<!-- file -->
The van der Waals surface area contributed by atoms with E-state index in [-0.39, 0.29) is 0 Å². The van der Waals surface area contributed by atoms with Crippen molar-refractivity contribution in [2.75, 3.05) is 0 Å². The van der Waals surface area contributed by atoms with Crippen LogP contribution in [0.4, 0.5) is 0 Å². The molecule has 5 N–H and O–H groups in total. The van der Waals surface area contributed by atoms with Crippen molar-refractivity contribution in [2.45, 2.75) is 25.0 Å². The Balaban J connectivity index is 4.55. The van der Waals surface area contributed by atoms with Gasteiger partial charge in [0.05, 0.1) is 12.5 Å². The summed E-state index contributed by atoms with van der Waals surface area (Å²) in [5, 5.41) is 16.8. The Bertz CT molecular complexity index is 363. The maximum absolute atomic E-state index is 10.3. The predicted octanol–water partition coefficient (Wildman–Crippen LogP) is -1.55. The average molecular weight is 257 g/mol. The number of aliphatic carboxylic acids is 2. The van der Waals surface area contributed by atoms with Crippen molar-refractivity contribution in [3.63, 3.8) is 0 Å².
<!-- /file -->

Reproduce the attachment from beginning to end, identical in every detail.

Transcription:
The van der Waals surface area contributed by atoms with E-state index in [-0.39, 0.29) is 0 Å². The van der Waals surface area contributed by atoms with Crippen molar-refractivity contribution in [2.75, 3.05) is 0 Å². The van der Waals surface area contributed by atoms with Crippen LogP contribution in [0.4, 0.5) is 0 Å². The molecule has 5 N–H and O–H groups in total. The van der Waals surface area contributed by atoms with Crippen molar-refractivity contribution in [2.45, 2.75) is 25.0 Å². The Balaban J connectivity index is 4.55. The van der Waals surface area contributed by atoms with Gasteiger partial charge in [0.05, 0.1) is 12.5 Å². The summed E-state index contributed by atoms with van der Waals surface area (Å²) in [5, 5.41) is 16.8. The Bertz CT molecular complexity index is 363. The maximum absolute atomic E-state index is 10.3. The predicted octanol–water partition coefficient (Wildman–Crippen LogP) is -1.55. The average molecular weight is 257 g/mol. The number of aliphatic carboxylic acids is 2. The van der Waals surface area contributed by atoms with Crippen molar-refractivity contribution in [3.63, 3.8) is 0 Å².